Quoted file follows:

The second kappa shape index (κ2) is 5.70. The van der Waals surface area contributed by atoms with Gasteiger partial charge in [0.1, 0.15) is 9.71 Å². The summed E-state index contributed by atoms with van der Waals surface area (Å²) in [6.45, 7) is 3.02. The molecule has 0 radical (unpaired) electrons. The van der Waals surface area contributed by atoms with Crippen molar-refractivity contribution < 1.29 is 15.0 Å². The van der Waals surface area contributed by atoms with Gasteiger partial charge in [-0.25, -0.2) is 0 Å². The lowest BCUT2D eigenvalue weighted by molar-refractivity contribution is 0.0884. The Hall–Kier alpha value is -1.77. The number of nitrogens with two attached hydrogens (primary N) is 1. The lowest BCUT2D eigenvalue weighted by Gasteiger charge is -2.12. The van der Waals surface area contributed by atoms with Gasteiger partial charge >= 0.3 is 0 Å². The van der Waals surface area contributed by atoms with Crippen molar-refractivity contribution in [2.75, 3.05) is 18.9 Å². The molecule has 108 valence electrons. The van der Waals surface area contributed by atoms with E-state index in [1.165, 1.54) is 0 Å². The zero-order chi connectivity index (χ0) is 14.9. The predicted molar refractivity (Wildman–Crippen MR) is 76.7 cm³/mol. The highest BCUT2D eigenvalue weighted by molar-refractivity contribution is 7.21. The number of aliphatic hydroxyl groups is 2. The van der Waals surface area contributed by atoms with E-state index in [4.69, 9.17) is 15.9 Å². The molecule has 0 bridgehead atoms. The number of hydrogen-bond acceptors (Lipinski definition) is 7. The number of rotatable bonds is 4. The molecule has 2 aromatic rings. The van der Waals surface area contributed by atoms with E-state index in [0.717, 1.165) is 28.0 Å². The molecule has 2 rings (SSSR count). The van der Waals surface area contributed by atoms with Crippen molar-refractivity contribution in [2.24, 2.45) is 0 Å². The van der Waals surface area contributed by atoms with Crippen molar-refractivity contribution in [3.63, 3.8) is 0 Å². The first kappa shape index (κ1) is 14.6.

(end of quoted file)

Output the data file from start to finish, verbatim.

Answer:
The second kappa shape index (κ2) is 5.70. The van der Waals surface area contributed by atoms with Gasteiger partial charge in [0.1, 0.15) is 9.71 Å². The summed E-state index contributed by atoms with van der Waals surface area (Å²) in [6.45, 7) is 3.02. The molecule has 0 radical (unpaired) electrons. The van der Waals surface area contributed by atoms with Crippen molar-refractivity contribution < 1.29 is 15.0 Å². The van der Waals surface area contributed by atoms with Gasteiger partial charge in [-0.25, -0.2) is 0 Å². The lowest BCUT2D eigenvalue weighted by molar-refractivity contribution is 0.0884. The Hall–Kier alpha value is -1.77. The number of nitrogens with two attached hydrogens (primary N) is 1. The lowest BCUT2D eigenvalue weighted by Gasteiger charge is -2.12. The van der Waals surface area contributed by atoms with Gasteiger partial charge >= 0.3 is 0 Å². The van der Waals surface area contributed by atoms with Crippen molar-refractivity contribution in [2.75, 3.05) is 18.9 Å². The molecule has 108 valence electrons. The van der Waals surface area contributed by atoms with E-state index in [1.165, 1.54) is 0 Å². The zero-order chi connectivity index (χ0) is 14.9. The predicted molar refractivity (Wildman–Crippen MR) is 76.7 cm³/mol. The highest BCUT2D eigenvalue weighted by molar-refractivity contribution is 7.21. The number of aliphatic hydroxyl groups is 2. The van der Waals surface area contributed by atoms with E-state index in [4.69, 9.17) is 15.9 Å². The molecule has 0 bridgehead atoms. The number of hydrogen-bond acceptors (Lipinski definition) is 7. The number of rotatable bonds is 4. The molecule has 2 aromatic rings. The van der Waals surface area contributed by atoms with E-state index in [0.717, 1.165) is 28.0 Å². The molecule has 2 rings (SSSR count). The van der Waals surface area contributed by atoms with Crippen molar-refractivity contribution in [2.24, 2.45) is 0 Å². The van der Waals surface area contributed by atoms with Crippen molar-refractivity contribution in [3.63, 3.8) is 0 Å². The first kappa shape index (κ1) is 14.6.